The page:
The British government has announced that armed, undercover sky marshals will be flying on selected flights. And in an unrelated announcement, Britain warns that a terrorist attack could be in the offing in Saudi Arabia.
A joint statement issued by the heads of Britain's Home Office and Transportation Department says the new air marshal policy has been issued after the recent heightening of the security level in the U.S..
The move has come after six Air France flights between Paris and Los Angeles were canceled last week due to fears of a possible terrorist attack.
Under the new British plan, the armed marshals will board selected flights and look like ordinary passengers.
It is in addition to other enhanced measures on the ground already in place at British airports.
Tony Blair's government calls it a responsible and prudent step. And the statement released Sunday says it is still safe for the public to fly.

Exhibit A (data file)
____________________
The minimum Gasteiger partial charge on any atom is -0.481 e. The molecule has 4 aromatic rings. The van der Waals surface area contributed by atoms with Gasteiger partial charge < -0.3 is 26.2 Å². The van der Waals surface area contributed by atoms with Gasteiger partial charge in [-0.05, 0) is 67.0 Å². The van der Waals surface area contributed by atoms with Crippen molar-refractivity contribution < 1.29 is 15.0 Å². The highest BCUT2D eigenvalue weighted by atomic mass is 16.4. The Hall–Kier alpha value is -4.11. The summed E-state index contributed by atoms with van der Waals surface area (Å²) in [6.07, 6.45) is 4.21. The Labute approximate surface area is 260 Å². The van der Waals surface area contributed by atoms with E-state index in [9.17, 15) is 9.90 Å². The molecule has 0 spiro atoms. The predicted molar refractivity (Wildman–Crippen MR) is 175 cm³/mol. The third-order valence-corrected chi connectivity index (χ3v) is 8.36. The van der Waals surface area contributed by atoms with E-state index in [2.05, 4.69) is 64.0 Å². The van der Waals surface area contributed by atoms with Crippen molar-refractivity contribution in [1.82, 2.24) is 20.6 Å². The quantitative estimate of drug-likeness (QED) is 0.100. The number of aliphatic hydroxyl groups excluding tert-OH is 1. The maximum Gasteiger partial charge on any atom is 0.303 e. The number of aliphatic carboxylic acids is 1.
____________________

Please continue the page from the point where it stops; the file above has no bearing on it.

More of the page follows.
But it will undoubtedly have some negative impact on the airline industry that has been hit over the past year by the Iraqi war and the SARS outbreak.
The British Airline Pilots Association has raised strong concerns about the marshals.
Retired airline pilot Eric Moody agrees many in the industry will not like the sky marshal option, but he hopes it will not have to become a long term part of the British airline business.
"As a passenger, I think that it would be better to put up with higher security on the ground. More profiling and these other methods, high-tech methods of assessing of whether you are a terrorist or not, should be used in conjunction perhaps initially with these men with the guns but with the object of removing them as soon as possible," he said.
Also on Sunday, in a separate announcement, Britain's Foreign Office issued a new alert stating that terrorists could be in the final stages of planning an attack in Saudi Arabia.
Britons have already been warned not to travel to the country unless it is absolutely necessary.
The warning is said to come from new intelligence. The threat is said to include the possible targeting of residential compounds there and other unspecified potential western targets.